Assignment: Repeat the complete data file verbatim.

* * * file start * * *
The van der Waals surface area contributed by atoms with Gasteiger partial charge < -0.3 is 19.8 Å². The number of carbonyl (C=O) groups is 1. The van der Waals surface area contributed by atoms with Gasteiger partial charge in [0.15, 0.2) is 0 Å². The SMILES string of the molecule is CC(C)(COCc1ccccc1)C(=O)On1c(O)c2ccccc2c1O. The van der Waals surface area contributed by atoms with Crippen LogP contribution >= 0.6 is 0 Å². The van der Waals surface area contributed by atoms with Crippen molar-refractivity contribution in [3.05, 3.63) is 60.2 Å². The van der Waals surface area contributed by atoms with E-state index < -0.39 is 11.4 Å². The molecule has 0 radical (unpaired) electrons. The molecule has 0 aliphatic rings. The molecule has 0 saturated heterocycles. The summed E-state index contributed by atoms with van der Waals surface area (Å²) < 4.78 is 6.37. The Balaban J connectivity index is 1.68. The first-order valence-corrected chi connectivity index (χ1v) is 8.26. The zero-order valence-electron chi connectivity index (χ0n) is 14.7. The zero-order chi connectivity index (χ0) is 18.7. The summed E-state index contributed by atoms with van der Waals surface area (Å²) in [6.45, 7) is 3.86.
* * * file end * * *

The van der Waals surface area contributed by atoms with Gasteiger partial charge < -0.3 is 19.8 Å². The number of carbonyl (C=O) groups is 1. The van der Waals surface area contributed by atoms with Gasteiger partial charge in [0.15, 0.2) is 0 Å². The SMILES string of the molecule is CC(C)(COCc1ccccc1)C(=O)On1c(O)c2ccccc2c1O. The van der Waals surface area contributed by atoms with Crippen LogP contribution >= 0.6 is 0 Å². The van der Waals surface area contributed by atoms with Crippen molar-refractivity contribution in [3.05, 3.63) is 60.2 Å². The van der Waals surface area contributed by atoms with E-state index < -0.39 is 11.4 Å². The molecule has 0 radical (unpaired) electrons. The molecule has 0 aliphatic rings. The molecule has 0 saturated heterocycles. The summed E-state index contributed by atoms with van der Waals surface area (Å²) < 4.78 is 6.37. The Balaban J connectivity index is 1.68. The first-order valence-corrected chi connectivity index (χ1v) is 8.26. The zero-order valence-electron chi connectivity index (χ0n) is 14.7. The zero-order chi connectivity index (χ0) is 18.7. The summed E-state index contributed by atoms with van der Waals surface area (Å²) in [6.45, 7) is 3.86.